Drawings about coronavirus on the walls of Clarke junior school in Kampala last April. The drawings were made by pupils just before schools closed.

Drawings about coronavirus on the walls of Clarke junior school in Kampala last April. The drawings were made by pupils just before schools closed. Photograph: Sumy Sadurni/AFP/Getty

In Kabul, 15-year-old Khatema is recovering from the death of her baby after a brutal and damaging labour. Doctors believe it was linked to her young age.

“She is still in shock,” her mother, Marzia, 40, says. “She thinks the baby is being kept alive in a machine somewhere, so we are not forcing her [to accept the truth]. We will tell her when we take her home.”

Her father decided she had to be married when her school was shut in March last year because of the pandemic.

Khatema’s family immediately felt under pressure to find her a husband. Her father was worried that she would bring shame on the family by being at home without proper supervision. He decided to marry her to a farmer much older than her, and they rushed the ceremonies to ensure that Khatema would be moved to her husband’s house before the lockdowns started.

“I wanted her to finish her education, but no one listens to me,” her mother, Marzia, says.

“I loved going to school,” says Khatema. “I only had one more year left, so it felt really bad when I was asked to leave. I was good at it too. I even wanted to go to the university someday. No one asked me if I wanted to marry.”

Schools in Kabul have finally begun to open in the past week and Khatema hopes she might return – and avoid becoming one of the millions of pupils whose education ends permanently during the pandemic.

Afghan girls play in a primary school playground in Kabul in March. Schools have only recently begun reopening.

Afghan girls play in a primary school playground in Kabul in March. Schools have only recently begun reopening. Photograph: Rahmat Gul/AP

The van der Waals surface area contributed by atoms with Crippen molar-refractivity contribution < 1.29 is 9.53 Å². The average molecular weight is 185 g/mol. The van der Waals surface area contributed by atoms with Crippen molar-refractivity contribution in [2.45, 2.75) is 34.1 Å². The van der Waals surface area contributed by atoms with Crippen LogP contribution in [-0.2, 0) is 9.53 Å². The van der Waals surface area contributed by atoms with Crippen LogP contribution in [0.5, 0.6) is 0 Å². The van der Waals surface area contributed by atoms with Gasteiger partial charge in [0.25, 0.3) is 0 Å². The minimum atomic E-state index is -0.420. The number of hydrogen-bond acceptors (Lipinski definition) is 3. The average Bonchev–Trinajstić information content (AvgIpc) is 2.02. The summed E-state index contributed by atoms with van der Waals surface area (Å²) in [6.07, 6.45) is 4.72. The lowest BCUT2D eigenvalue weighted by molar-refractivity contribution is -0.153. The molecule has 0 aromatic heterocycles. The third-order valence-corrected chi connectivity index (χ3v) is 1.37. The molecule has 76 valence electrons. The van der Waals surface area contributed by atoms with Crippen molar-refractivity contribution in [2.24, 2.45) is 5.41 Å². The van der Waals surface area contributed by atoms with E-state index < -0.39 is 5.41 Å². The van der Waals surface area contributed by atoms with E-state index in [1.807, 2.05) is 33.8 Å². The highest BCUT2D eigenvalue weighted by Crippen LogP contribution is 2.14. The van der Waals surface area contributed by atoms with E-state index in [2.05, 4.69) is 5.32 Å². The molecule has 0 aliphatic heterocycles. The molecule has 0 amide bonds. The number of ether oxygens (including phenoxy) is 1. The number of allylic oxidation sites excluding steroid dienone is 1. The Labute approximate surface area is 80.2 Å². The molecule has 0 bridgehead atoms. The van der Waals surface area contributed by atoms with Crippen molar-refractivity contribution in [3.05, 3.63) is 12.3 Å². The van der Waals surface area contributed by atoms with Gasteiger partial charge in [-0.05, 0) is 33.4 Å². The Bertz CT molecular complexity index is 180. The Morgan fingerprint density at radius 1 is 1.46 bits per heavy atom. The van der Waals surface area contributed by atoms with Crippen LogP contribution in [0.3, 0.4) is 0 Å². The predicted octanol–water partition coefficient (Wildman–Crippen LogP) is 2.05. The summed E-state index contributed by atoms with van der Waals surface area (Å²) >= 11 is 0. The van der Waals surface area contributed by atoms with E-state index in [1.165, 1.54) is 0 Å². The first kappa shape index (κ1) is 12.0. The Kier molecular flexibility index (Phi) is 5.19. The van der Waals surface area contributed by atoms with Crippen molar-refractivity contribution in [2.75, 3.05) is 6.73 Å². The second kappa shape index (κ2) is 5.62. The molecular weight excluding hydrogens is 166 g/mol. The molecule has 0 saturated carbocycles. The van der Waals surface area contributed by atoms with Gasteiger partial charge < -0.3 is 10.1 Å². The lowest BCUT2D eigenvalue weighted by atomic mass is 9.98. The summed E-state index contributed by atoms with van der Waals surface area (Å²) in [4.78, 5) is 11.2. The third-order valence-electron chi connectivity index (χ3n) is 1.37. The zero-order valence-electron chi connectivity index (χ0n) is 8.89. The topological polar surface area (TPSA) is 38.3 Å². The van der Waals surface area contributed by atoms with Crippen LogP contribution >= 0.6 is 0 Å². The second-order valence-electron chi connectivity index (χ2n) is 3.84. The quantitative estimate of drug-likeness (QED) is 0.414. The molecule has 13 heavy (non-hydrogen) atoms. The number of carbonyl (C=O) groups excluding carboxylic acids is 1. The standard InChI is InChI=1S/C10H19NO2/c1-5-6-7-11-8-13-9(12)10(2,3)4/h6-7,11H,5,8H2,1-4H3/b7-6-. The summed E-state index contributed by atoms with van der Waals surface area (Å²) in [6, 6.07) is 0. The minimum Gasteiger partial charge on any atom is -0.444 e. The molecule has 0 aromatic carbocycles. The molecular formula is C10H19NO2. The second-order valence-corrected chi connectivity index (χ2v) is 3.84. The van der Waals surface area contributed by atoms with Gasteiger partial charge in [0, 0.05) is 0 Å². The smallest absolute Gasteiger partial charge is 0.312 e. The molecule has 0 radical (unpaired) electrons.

While remote learning has become a familiar concept during the pandemic, it is not a panacea, particularly in areas with poor connectivity, or where parents cannot afford to pay for internet access. For children with disabilities, remote learning can exacerbate those difficulties.

In Colombia 12-year-old Andrés joins classes on his parents’ mobile phone from his village near the Venezuelan border on the Catatumbo River. The area’s frequent lightning storms regularly knock the internet out of action.

“It’s not the same seeing your teacher on a screen,” he says. “The connection is always breaking up.”

Andrés has spastic paraplegia, which impairs his speech and makes it particularly difficult for him to participate, even when the screen does not freeze.

Across Latin America and the Caribbean, 114 million children are still out of school, more than anywhere else in the world. Some public schools in Colombia’s capital, Bogotá, have resumed in-person teaching. However, in rural regions such as Catatumbo, where Andrés lives, and where it is most needed, most remain closed.

Ana Milena Liberato helps her daughter Wendy Valeria, eight, with her homework near Bogotá, Colombia, in February. In Bogotá, four out of 10 children have no access to computers or the internet.

Ana Milena Liberato helps her daughter Wendy Valeria, eight, with her homework near Bogotá, Colombia, in February. In Bogotá, four out of 10 children have no access to computers or the internet. Photograph: Fernando Vergara/AP

Towns like his are hotspots for coca production – the base ingredient of cocaine – and the conflict between armed groups vying for control of it.

The number of children who have disappeared in the past year has surged as families have been pushed into poverty and have lost the teachers who watched over them, says Save the Children Colombia. Local groups are concerned that they have been recruited into armed groups or are working on coca plantations.

“A lot of kids have dropped out due to financial issues,” says Andrés’s mother, María. “Of his 40 classmates, around 25 still attend.”